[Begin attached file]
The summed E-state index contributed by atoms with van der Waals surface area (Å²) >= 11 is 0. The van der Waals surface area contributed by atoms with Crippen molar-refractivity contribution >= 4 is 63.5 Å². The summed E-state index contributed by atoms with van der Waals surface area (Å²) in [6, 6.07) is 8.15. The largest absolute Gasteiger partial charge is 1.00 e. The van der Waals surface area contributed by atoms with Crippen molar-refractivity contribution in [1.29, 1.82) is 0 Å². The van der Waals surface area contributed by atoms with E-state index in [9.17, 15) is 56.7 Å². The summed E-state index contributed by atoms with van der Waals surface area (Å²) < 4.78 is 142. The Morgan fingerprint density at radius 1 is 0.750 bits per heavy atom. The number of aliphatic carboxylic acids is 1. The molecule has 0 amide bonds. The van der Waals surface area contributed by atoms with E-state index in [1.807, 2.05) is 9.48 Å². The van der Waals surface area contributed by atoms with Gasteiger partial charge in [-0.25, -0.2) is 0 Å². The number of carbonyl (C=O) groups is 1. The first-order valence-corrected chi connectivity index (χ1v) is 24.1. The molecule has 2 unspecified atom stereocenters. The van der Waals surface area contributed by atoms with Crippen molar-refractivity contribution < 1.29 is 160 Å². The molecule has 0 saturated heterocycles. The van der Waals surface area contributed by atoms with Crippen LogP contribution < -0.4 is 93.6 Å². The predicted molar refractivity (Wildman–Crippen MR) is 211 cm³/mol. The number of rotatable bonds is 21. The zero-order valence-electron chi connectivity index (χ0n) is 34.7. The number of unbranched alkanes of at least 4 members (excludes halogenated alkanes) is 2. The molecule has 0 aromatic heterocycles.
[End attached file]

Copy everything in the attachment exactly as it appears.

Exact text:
The summed E-state index contributed by atoms with van der Waals surface area (Å²) >= 11 is 0. The van der Waals surface area contributed by atoms with Crippen molar-refractivity contribution >= 4 is 63.5 Å². The summed E-state index contributed by atoms with van der Waals surface area (Å²) in [6, 6.07) is 8.15. The largest absolute Gasteiger partial charge is 1.00 e. The van der Waals surface area contributed by atoms with Crippen molar-refractivity contribution in [1.29, 1.82) is 0 Å². The van der Waals surface area contributed by atoms with E-state index in [9.17, 15) is 56.7 Å². The summed E-state index contributed by atoms with van der Waals surface area (Å²) < 4.78 is 142. The Morgan fingerprint density at radius 1 is 0.750 bits per heavy atom. The number of aliphatic carboxylic acids is 1. The molecule has 0 amide bonds. The van der Waals surface area contributed by atoms with E-state index in [1.807, 2.05) is 9.48 Å². The van der Waals surface area contributed by atoms with Gasteiger partial charge in [-0.25, -0.2) is 0 Å². The number of carbonyl (C=O) groups is 1. The first-order valence-corrected chi connectivity index (χ1v) is 24.1. The molecule has 2 unspecified atom stereocenters. The van der Waals surface area contributed by atoms with Crippen molar-refractivity contribution < 1.29 is 160 Å². The molecule has 0 saturated heterocycles. The van der Waals surface area contributed by atoms with Crippen LogP contribution < -0.4 is 93.6 Å². The predicted molar refractivity (Wildman–Crippen MR) is 211 cm³/mol. The number of rotatable bonds is 21. The zero-order valence-electron chi connectivity index (χ0n) is 34.7. The number of unbranched alkanes of at least 4 members (excludes halogenated alkanes) is 2. The molecule has 0 aromatic heterocycles.